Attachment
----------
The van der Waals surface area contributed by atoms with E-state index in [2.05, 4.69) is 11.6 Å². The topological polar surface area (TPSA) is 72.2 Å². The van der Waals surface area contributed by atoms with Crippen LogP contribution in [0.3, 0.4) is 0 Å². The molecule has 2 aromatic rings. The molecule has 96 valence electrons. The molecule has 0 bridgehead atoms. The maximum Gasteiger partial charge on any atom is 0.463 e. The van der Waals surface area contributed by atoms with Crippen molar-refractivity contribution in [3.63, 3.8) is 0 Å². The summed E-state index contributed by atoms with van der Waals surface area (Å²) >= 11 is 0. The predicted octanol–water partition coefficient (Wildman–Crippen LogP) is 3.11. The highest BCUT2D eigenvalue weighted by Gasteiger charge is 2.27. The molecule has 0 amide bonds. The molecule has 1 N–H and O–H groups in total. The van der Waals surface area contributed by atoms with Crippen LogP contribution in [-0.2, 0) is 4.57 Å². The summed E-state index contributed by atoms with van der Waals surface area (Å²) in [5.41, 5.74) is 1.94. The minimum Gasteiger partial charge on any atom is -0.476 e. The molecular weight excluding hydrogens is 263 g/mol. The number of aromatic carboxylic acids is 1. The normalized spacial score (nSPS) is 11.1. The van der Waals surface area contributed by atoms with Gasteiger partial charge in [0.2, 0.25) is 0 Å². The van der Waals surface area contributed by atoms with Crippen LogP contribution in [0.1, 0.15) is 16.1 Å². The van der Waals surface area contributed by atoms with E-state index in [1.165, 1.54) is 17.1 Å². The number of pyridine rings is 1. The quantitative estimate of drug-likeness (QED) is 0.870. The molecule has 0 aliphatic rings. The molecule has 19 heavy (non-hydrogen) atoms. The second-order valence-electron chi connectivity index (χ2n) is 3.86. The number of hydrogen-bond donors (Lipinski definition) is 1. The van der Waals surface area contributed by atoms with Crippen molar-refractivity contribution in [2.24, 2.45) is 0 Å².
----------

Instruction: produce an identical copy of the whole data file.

The van der Waals surface area contributed by atoms with E-state index in [2.05, 4.69) is 11.6 Å². The topological polar surface area (TPSA) is 72.2 Å². The van der Waals surface area contributed by atoms with Crippen LogP contribution in [0.3, 0.4) is 0 Å². The molecule has 2 aromatic rings. The molecule has 96 valence electrons. The molecule has 0 bridgehead atoms. The maximum Gasteiger partial charge on any atom is 0.463 e. The van der Waals surface area contributed by atoms with Crippen molar-refractivity contribution in [3.63, 3.8) is 0 Å². The summed E-state index contributed by atoms with van der Waals surface area (Å²) >= 11 is 0. The predicted octanol–water partition coefficient (Wildman–Crippen LogP) is 3.11. The highest BCUT2D eigenvalue weighted by Gasteiger charge is 2.27. The molecule has 0 amide bonds. The molecule has 1 N–H and O–H groups in total. The van der Waals surface area contributed by atoms with Crippen LogP contribution in [-0.2, 0) is 4.57 Å². The summed E-state index contributed by atoms with van der Waals surface area (Å²) in [5.41, 5.74) is 1.94. The minimum Gasteiger partial charge on any atom is -0.476 e. The molecular weight excluding hydrogens is 263 g/mol. The number of aromatic carboxylic acids is 1. The normalized spacial score (nSPS) is 11.1. The van der Waals surface area contributed by atoms with Gasteiger partial charge in [0.2, 0.25) is 0 Å². The van der Waals surface area contributed by atoms with Crippen LogP contribution in [0.1, 0.15) is 16.1 Å². The van der Waals surface area contributed by atoms with E-state index in [1.165, 1.54) is 17.1 Å². The number of pyridine rings is 1. The quantitative estimate of drug-likeness (QED) is 0.870. The molecule has 0 aliphatic rings. The molecule has 19 heavy (non-hydrogen) atoms. The second-order valence-electron chi connectivity index (χ2n) is 3.86. The number of hydrogen-bond donors (Lipinski definition) is 1. The van der Waals surface area contributed by atoms with Crippen molar-refractivity contribution in [2.24, 2.45) is 0 Å².